QE is something central banks do when money has been too tight. That's why the central bank of Australia did no QE, they had easier money than the other central banks. Blaming QE for the long depression is like blaming umbrellas for rain. When Japan raised its inflation target to 2% in early 2013, the economy did pick up a bit, but with a rapidly falling population there is no prospect of rapid RGDP growth in Japan. Abenomics has created jobs, however, and reduced the Japanese unemployment rate. So at least Abenomics is better than what came before.

Regarding the Depression, the MB increased nearly 4 fold between December 1929 and December 1941, not too dissimilar from the recent increase, except over a longer period of time. At first economists viewed that as an easy money policy, but now they know better.

I completely disagree with your arguments on Europe. The structural issues you mention don't explain why the eurozone suddenly went from having about the same unemployment rate as the US in 2010, to twice the level. Yes, they have "regulation," but have always had regulation. And slower population growth obviously doesn't explain higher unemployment. Of course Draghi had to convince his colleagues, but that has no bearing on my claim that the ECB screwed up, it merely addresses the issue of which specific individuals were to blame for the screw-up.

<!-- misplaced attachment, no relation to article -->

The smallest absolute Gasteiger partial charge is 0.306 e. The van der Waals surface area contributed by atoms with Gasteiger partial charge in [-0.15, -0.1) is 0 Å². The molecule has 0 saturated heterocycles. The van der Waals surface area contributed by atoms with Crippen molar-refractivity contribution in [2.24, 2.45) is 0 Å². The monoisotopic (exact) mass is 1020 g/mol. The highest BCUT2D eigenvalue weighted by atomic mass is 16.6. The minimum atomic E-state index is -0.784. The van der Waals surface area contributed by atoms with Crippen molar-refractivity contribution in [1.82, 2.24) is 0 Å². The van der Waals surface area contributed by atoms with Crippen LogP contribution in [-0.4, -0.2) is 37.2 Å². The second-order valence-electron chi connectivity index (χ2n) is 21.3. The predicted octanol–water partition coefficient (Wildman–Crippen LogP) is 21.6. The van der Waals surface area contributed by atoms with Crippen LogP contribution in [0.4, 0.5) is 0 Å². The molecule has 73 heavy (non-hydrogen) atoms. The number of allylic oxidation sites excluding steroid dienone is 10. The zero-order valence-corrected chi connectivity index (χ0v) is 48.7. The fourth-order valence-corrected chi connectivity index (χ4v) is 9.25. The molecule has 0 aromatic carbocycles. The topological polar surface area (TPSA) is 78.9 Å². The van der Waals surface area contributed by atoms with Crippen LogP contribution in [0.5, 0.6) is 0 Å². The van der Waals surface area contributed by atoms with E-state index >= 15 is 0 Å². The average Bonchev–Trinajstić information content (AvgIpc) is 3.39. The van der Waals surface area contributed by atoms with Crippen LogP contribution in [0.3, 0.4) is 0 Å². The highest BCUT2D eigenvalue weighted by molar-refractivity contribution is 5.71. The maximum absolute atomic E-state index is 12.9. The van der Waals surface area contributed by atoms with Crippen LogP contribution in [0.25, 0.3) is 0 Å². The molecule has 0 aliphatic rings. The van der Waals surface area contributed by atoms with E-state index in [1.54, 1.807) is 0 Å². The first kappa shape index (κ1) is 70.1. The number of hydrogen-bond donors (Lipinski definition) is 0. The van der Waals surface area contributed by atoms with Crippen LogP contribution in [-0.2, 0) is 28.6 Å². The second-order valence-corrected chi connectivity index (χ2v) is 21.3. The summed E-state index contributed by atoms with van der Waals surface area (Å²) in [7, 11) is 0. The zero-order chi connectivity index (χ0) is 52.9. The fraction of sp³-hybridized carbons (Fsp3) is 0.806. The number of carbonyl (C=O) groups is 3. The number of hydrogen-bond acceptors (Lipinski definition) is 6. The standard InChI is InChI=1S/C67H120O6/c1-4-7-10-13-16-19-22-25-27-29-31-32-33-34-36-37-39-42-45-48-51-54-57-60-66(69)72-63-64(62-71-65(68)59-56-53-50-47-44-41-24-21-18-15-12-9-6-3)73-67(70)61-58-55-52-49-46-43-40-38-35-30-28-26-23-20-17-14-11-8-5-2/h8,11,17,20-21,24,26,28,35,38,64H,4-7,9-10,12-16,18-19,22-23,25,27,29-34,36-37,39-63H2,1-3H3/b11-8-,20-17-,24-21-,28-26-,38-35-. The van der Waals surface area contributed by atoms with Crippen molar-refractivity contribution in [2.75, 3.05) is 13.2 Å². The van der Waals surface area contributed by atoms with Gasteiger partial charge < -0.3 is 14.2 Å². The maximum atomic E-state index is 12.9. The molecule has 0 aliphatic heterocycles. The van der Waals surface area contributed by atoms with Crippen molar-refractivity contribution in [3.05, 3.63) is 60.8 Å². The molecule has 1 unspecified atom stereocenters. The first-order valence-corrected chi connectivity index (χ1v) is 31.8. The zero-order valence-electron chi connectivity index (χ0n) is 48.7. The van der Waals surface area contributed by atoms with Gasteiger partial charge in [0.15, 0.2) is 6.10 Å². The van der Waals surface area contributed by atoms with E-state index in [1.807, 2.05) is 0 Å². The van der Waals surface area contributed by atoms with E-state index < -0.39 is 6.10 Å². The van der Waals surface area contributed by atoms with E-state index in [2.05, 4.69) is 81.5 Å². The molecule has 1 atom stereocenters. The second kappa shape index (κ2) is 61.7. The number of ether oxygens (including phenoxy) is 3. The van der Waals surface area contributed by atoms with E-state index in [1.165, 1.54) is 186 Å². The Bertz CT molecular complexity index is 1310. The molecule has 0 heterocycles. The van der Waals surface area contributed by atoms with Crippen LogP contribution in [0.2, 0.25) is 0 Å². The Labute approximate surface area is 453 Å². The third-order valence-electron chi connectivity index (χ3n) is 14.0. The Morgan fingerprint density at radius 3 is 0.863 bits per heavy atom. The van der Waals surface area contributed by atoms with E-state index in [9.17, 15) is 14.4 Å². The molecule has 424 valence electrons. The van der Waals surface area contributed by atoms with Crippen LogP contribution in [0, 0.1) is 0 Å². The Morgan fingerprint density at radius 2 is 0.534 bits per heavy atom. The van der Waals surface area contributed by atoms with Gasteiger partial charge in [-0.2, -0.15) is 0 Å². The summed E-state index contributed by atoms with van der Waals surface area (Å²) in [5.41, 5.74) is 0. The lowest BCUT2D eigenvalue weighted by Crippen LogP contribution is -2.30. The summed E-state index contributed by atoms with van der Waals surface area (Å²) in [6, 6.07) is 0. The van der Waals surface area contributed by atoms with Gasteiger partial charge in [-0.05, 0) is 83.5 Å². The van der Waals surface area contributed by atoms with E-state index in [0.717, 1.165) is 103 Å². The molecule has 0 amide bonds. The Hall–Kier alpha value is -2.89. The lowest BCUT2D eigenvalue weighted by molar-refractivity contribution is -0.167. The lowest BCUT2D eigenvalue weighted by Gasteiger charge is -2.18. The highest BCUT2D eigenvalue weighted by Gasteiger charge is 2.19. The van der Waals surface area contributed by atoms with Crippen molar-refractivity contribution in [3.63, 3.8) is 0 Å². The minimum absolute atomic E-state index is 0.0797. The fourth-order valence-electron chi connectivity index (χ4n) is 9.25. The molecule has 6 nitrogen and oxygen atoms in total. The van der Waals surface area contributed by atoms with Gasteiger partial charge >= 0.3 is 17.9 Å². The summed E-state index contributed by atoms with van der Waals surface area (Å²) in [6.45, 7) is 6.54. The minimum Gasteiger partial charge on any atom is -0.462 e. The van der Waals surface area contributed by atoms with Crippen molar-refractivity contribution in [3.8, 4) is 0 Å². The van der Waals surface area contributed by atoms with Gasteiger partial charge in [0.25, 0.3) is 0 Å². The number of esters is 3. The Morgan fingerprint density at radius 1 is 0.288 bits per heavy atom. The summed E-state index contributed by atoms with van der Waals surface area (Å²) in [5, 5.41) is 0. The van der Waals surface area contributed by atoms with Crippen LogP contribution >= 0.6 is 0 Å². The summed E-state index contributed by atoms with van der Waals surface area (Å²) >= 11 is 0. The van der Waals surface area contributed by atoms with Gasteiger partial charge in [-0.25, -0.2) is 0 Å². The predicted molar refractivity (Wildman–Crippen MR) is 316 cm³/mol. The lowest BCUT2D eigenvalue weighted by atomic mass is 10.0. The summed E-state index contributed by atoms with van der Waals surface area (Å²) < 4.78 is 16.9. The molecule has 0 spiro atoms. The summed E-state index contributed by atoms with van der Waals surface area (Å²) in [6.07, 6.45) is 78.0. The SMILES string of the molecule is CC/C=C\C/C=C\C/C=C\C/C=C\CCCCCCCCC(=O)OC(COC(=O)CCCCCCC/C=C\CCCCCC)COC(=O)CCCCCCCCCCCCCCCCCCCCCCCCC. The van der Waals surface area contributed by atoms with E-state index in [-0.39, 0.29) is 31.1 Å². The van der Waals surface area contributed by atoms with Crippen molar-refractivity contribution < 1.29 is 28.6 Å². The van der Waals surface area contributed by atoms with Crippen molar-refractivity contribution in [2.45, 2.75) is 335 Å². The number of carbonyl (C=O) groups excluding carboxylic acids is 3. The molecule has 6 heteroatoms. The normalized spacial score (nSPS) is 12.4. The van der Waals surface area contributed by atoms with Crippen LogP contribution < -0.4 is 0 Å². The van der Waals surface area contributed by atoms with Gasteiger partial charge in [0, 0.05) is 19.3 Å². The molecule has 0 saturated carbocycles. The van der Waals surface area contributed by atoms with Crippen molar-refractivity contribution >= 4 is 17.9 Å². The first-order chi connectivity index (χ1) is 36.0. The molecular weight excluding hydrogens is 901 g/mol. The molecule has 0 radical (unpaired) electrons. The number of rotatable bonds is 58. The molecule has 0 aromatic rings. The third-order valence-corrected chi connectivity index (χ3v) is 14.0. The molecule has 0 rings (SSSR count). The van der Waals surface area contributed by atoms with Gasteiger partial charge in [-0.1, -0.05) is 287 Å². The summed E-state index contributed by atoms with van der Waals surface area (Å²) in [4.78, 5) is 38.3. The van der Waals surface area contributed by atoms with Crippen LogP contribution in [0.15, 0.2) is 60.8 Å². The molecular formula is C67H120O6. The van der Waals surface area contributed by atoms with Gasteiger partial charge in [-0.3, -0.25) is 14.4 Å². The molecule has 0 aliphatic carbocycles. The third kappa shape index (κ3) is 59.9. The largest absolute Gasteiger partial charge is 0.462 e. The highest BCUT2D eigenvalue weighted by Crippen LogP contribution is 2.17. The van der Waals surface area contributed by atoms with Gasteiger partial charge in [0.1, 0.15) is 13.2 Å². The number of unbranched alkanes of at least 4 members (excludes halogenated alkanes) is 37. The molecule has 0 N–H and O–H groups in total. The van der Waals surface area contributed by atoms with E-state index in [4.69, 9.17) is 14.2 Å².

Scott Sumner writes:

Thanks Kevin, I'm no expert, but here's what I see:

1. The required discount rate includes long term bond yields and the ERP.

2. Bond yields can be measured precisely, the ERP is very hard to estimate.

3. We know that bond yields have fallen substantially.

From those facts I'm not sure if I have much confidence in the stability of the discount rate for stocks. It might be stable, but it might well have fallen.

Kevin Erdmann writes:

Fair enough. I just thought you were under selling your point. To the extent that attempts to measure expected equity returns don't show a decrease, your point is even stronger than you make of it.